Smith v. Wilmington & Weldon Railroad, 130 N.C. 304 (1902)

May 13, 1902 · Supreme Court of North Carolina
130 N.C. 304


(Filed May 13, 1902.)

1. DAMAGES — Negligence—■Carriers —Railroads —Passengers—Evidence.

In an action against a railroad company for putting off a passenger beyond ber destination, there being no evidence of any actual damages, or bodily barm, a judgment of nonsuit was properly entered.

2. DAMAGES — Mental Anguish — Passengers—Personal Injuries■ — • Evidence.

In an action against a railroad company for damages for carrying a passenger beyond ber destination, evidence of mental anguish is incompetent.

Clark and Douglas, J.J., dissenting.

ActioN by D. PI. Smith and wife against the Wilmington and Weldon Railroad Company, beard by Judge Thos. A. McNeill, at September Term, 1901, of the Superior Court of Robesow County. From a judgment for the defendant, Ibe plaintiffs appealed.

Patterson & McCormick, for the plaintiffs.

McLean & McLean, for the defendant.

Montgomery, J.

At the close of the plaintiffs’ evidence, the defendant’s motion for judgment as of nonsuit was allowed, and the plaintiff appealed.

The gravamen of the action, indeed the only cause of action set out in the plaintiffs’ complaint, was the alleged reckless, careless and negligent conduct on the part of the defendant’s conductor in carrying ber past and beyond the point to which she had bought her ticket, and putting, her off in the rain and in an unsuitable place. The exact language of tile complaint in respect to- the alleged negligence is as follows:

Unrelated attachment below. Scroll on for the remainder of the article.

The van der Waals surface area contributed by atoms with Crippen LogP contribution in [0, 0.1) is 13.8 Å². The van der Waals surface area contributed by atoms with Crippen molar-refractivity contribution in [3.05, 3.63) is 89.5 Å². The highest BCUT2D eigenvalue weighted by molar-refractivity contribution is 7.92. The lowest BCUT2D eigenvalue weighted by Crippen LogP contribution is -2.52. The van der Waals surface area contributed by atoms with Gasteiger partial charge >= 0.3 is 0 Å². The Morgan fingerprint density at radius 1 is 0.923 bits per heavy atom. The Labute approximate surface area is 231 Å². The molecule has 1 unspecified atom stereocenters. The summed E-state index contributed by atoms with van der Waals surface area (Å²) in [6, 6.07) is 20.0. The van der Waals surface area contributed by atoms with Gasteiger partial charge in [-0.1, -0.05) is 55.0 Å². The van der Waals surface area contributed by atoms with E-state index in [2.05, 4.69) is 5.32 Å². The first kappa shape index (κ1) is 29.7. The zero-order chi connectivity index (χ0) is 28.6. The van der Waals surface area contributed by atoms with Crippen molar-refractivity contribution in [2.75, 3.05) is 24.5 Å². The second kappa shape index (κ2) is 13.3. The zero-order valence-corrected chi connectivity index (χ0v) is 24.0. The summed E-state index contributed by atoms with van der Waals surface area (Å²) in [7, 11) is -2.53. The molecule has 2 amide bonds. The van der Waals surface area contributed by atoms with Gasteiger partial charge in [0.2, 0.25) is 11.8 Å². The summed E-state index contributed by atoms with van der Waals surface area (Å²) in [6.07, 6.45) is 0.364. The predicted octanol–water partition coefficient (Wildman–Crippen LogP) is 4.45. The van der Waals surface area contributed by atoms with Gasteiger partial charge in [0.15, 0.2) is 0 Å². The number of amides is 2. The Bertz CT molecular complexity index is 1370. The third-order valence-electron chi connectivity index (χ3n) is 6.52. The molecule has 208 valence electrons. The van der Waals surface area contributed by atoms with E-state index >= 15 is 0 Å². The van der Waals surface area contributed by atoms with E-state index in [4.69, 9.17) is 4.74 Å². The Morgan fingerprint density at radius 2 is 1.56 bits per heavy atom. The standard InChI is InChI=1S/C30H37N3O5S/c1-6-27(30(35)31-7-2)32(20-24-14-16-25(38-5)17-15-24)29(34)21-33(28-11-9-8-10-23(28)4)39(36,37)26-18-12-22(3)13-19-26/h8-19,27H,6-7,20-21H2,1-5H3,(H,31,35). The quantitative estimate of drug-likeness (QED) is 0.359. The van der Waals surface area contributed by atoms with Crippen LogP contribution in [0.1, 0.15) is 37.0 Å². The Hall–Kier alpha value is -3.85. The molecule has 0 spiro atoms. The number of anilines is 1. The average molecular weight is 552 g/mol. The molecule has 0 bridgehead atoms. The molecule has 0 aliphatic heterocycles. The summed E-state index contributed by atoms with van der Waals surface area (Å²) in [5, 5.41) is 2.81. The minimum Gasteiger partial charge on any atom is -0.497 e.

*305“That tbe conductor on said train recklessly, carelessly, negligently and unlawfully, and in absolute disregard of bis duties to ber, carried said plaintiff past and beyond ber destination about threeffourths of a mile, and despite remonstrance on ber part, stopped tbe train and put off said plaintiff and ber cbildren in a low, wet and swampy place, and in tbe midst of a steady rain and at a considerable distance'from any shelter or other protection from said rain, and where it was neither likely nor probable that any one would meet said plaintiff and ber cbildren; all of which was done to tbe serious inconvenience, annoyance, damage and injury to said plaintiff and cbildren to tbe amount of ten thousand dollars.”